PJ Raval's observational documentary follows three very different gay seniors over the course of a year.
In PJ Raval’s engrossing documentary, what arrives “Before You Know It” is old age. While advocacy docs on the subject such as “Gen Silent” or “A Place to Live” examine problems or celebrate triumphs specific to the elderly gay community, “Before” takes a laid-back, observational approach as it follows three very different gay seniors, letting their stories and personalities develop over the course of a year. Though hardly multiplex fodder, the resultant 112-minute film provides sufficient contrasts, surprises, epiphanies and warm moments to keep it rolling engagingly along for target audiences — and anyone else along for the ride.
Soft-spoken Dennis Creamer, a cross-dressing septuagenarian who remained tightly closeted until his wife’s death, is the only one of the film’s protagonists without a fixed geographical center. A loner who is distanced from his family and has few friends, he escorts the filmmakers through his small Florida house, pausing diffidently over photos of his wife, mementos of racquetball championships and the favorites among his negligees and high heels. He joins a gay retirement home in Oregon, where he seems relatively if undemonstratively comfortable in a communal setting.
He still trolls the Internet on the off-chance of a one-nighter, venturing forth in genteel drag to local gay bars, where he elicits polite conversation from younger patrons but dances alone. Raval shows Creamer quietly participating in public pride parades and going on gay cruises, often the lone, melancholy figure in a sea of happy couples. But in direct-to-the-camera musings, he admits that now, though having once considered suicide, he finally has learned to accept and even like himself.
At the other end of the spectrum, flamboyant, extroverted Robert Mainor has transformed his Galveston bar, Robert’s Lafitte (purportedly the oldest gay bar in Texas), into a home-away-from-home that shelters an extended family of drag queens who hang out and perform there nightly. Mainor himself is called upon to perform his patented burlesque turn, complete with dripping rubber phallic nose, for the delectation of bar regulars and the camera. He also hosts raucous communal holiday get-togethers, gladly lending a hand to every gay stray passing through, and is obviously beloved by the gaggle of aging queens who surround him. But as the film progresses, failing health and a looming lawsuit take their toll, and Mainor spends less time at the bar and more at his fuchsia-painted house down the road, while his nephew Scott increasingly assumes his duties at the bar and in the film.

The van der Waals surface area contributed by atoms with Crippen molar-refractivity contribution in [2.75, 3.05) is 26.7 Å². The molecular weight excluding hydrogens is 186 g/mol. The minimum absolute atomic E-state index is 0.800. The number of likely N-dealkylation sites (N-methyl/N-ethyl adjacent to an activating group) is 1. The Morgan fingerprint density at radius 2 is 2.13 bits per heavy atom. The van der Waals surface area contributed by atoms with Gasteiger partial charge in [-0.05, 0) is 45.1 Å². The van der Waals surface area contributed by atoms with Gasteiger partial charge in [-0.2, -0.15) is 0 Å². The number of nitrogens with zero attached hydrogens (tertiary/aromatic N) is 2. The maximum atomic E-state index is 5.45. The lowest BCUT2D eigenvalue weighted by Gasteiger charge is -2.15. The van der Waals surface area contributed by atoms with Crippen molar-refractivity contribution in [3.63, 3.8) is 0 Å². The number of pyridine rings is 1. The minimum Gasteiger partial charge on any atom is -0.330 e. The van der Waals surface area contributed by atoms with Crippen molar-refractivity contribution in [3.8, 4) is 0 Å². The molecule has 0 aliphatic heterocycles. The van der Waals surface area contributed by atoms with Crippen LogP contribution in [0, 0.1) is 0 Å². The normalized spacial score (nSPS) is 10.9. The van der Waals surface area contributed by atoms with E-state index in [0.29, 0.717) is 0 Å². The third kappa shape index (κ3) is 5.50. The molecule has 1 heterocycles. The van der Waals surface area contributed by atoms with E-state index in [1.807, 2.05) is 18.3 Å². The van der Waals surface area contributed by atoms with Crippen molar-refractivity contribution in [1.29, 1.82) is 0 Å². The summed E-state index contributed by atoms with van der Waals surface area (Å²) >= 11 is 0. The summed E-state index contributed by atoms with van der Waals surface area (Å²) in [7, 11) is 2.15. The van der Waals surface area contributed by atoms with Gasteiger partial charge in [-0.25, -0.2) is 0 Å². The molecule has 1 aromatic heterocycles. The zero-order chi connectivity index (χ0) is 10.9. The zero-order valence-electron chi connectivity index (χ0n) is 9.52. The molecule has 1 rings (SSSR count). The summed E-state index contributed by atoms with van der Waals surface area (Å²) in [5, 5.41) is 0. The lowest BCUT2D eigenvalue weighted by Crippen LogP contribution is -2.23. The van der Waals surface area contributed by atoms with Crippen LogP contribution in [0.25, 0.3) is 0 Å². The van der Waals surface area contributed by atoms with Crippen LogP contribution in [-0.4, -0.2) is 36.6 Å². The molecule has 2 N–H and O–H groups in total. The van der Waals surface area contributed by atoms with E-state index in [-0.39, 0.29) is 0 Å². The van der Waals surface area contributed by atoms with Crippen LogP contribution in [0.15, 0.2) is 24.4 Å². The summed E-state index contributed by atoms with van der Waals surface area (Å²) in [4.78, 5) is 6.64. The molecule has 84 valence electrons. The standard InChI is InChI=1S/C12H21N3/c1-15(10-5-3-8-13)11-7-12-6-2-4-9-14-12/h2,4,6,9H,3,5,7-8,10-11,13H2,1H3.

Ty Martin, a dedicated gay-rights activist in Harlem, falls somewhere in between Creamer’s gentle self-containment and Mainor’s flaunted enthusiasm. An outreach director for SAGE, an advocacy group for LGTB seniors, he feels somewhat apprehensive about setting up the first gay-themed booth at the annual Harlem Pride festivities, given recent church-fueled homophobia in the neighborhood. But passersby offer more tolerance and support than expected.
Martin, a survivor of the AIDS epidemic that decimated his circle of friends (their ghosts seen in photos around his apartment), feels blessed to have found a significant other in Stanton Biddle. Working hard for the passage of New York’s marriage-equality law, Martin is thrown for a loop when his oldest friend marries (he serves as best man), and everyone expects that he and Biddle soon will follow. But Biddle hesitates to make the formal commitment, leaving Martin struggling with disappointment.
Throughout, “Before You Know It” resists foundering in pathos or kitsch; its subjects are too complex and resistant, having survived decades of change, to be reduced to victims or examples. And Mike Simpson’s luminous lensing frames them in specific geographical and social contexts that appear positively interactive.